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Coos County Wind Project Would Create 550 Jobs, Contribute $40.6M to Economy

By Lori Wright, Media Relations
April 15, 2009

A new report from UNH shows that a proposed wind power project in hard-hit Coos County would have significant economic benefits, contributing $20 million to the North Country economy and creating 550 jobs in the next two years.

“Economic Impact of Granite Reliable Power Wind Power Project in Coos County, New Hampshire” was conducted by Ross Gittell, James R Carter Professor, and Matt Magnusson, research scientist, Whittemore School of Business and Economics.

The 99 megawatt wind power project capable of generating enough power to serve about 40,000 homes is being proposed for Coos County by Granite Reliable Power. The project is before the New Hampshire Site Evaluation Committee, which must rule on it by May 6, 2009.

According to Gittell and Magnusson, the $250 million project would have significant benefits for the local economy.

“The wind power project will create 550 jobs in the next two years, many of these well paying construction jobs. This would come exactly at the time when the state and county most need it due to the national recession,” Gittell said. “It can contribute to the foundation for New Hampshire to establish itself as a leader in the region for renewable energy. And for Coos County, an area of the state that has been struggling, the wind power project represents a potential economic bright spot.”

According to the researchers, construction and operations jobs with the project are expected to pay on average $45,000 in annual wages, about 50 percent higher than the county average. The new employment includes jobs directly from the project for construction (materials and services) and from the expenditures from the income generated by employment on the project. About 200 workers would be directly involved in construction, with the workforce coming from a 100-mile radius of the project, including Northern New Hampshire, Maine and Vermont. The wind farm, in its on-going operations phase, would create more than 70 jobs in the local economy.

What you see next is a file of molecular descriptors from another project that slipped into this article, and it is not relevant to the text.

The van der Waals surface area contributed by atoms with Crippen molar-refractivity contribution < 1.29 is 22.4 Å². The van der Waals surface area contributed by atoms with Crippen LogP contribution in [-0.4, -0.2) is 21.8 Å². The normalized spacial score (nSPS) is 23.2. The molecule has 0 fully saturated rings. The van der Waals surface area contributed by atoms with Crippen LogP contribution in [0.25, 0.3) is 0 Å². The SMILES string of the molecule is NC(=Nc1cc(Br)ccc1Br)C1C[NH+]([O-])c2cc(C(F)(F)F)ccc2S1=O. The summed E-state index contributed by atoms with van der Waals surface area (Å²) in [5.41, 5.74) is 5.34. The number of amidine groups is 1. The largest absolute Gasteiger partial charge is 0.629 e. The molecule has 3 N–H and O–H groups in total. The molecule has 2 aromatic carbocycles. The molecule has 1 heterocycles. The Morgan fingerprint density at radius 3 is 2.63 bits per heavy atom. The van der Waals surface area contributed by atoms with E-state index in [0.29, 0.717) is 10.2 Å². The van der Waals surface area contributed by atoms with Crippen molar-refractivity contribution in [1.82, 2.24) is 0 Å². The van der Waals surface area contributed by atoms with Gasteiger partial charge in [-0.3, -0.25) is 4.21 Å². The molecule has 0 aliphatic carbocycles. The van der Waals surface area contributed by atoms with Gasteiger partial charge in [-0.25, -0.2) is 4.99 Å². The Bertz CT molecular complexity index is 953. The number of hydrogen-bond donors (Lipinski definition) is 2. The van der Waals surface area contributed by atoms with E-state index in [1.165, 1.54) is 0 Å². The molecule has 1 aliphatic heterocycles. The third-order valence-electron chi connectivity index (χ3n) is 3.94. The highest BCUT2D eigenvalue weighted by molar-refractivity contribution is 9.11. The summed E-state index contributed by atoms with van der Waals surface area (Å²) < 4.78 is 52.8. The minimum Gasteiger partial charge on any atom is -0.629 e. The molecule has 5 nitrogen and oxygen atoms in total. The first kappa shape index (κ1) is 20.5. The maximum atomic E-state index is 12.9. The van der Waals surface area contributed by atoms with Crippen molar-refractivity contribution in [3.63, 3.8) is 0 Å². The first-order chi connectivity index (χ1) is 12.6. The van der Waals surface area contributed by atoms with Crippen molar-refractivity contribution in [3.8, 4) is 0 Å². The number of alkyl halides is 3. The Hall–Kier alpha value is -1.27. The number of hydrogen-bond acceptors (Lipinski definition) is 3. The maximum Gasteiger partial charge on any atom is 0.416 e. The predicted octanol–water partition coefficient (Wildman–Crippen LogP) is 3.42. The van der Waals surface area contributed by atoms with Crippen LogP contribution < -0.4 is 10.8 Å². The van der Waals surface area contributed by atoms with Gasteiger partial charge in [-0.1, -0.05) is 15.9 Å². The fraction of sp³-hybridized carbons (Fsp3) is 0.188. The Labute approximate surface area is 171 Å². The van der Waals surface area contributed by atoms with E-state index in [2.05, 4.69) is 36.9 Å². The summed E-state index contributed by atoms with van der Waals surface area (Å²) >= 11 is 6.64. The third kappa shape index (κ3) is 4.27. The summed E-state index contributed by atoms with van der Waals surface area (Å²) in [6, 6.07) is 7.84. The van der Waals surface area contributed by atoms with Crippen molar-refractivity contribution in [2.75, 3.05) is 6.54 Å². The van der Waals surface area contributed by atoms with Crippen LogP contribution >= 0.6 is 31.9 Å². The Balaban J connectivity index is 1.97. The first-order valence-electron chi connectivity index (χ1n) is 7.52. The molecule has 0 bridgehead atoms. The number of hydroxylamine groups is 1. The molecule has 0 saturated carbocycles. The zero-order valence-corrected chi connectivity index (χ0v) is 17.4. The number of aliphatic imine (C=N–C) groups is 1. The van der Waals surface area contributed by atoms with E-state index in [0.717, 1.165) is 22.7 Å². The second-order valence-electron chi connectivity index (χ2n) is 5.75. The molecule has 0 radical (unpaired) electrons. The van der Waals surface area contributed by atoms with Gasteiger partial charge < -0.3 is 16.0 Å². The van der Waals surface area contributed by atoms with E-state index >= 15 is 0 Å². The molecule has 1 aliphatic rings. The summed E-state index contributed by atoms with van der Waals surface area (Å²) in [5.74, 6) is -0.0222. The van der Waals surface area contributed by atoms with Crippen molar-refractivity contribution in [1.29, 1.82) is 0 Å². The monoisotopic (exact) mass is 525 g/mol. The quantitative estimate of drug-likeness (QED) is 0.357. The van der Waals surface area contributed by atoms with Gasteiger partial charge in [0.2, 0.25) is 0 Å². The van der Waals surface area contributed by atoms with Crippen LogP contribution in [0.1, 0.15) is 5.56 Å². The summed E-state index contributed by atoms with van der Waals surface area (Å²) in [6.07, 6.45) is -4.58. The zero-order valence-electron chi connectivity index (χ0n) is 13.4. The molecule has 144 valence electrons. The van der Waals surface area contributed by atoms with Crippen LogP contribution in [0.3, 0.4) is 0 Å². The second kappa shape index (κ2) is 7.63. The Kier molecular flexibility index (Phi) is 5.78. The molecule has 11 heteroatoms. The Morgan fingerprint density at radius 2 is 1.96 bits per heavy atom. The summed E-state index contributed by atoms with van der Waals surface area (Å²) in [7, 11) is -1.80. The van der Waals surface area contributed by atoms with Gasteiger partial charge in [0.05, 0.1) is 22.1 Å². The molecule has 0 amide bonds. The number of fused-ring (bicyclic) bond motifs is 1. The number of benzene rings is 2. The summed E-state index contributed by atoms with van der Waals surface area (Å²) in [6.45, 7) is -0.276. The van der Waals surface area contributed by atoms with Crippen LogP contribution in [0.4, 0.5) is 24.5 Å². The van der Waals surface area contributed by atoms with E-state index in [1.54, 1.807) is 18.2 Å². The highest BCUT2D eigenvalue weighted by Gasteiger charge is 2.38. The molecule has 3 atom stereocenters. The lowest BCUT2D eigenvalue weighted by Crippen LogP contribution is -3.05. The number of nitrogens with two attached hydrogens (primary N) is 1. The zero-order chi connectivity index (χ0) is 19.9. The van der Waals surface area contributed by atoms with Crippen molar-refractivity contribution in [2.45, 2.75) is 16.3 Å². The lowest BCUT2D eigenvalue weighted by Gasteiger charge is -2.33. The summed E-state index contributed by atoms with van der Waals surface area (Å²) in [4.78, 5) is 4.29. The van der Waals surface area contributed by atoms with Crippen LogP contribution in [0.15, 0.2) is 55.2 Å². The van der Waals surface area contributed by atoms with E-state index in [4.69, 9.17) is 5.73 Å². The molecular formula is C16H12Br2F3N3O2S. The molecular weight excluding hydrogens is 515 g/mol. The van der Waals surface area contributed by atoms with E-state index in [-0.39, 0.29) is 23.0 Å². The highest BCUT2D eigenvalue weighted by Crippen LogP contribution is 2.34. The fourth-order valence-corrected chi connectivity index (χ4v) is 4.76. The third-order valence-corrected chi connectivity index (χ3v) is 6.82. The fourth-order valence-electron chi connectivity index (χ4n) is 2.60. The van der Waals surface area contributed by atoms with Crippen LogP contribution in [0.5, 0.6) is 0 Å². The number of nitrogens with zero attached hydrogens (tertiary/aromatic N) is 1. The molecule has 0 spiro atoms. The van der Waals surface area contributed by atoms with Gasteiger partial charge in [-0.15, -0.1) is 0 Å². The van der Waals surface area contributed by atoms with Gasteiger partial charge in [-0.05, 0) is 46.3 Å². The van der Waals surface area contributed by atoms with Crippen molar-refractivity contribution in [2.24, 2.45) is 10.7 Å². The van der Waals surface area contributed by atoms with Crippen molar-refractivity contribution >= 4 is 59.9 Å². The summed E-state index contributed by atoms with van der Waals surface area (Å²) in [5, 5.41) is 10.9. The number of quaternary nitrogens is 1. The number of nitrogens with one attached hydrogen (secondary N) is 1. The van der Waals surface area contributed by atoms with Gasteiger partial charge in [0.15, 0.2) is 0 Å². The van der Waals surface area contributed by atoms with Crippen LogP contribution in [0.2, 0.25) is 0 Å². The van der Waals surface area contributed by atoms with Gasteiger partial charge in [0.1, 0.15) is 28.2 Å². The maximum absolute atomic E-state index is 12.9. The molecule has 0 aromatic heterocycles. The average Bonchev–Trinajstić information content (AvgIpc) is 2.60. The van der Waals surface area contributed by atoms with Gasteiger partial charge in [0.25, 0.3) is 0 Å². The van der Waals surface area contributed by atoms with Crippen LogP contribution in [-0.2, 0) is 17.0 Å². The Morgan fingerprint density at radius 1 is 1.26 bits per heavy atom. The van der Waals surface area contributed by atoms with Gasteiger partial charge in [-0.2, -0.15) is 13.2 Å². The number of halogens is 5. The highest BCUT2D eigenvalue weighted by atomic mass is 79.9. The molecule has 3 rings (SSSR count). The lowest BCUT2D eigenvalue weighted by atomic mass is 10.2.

In net, the wind power project will contribute $40.6 million to the North Country economy (representing about 2 percent of the Coos County economy) in 2009 and 2010. Once operating, the project will contribute $4.3 million (0.4 percent of the Coos County economy) annually to the northern New Hampshire and surrounding area economy.

“Not only does this project provide direct economic benefits, it develops the skills and expertise of North Country and New Hampshire employees in renewable energy. The U.S. wind energy industry alone is growing at a significant rate, with investment totaling $17 billion in 2008. Coupled with the $43 billion earmarked for energy-related initiatives, including renewable energy, smart grid and energy efficiency in the recently passed federal stimulus package, forces are aligning for significant U.S. growth of renewable energy. It is in New Hampshire’s best interest to develop the skills necessary to participate in this up-and-coming opportunity,” Gittell said.


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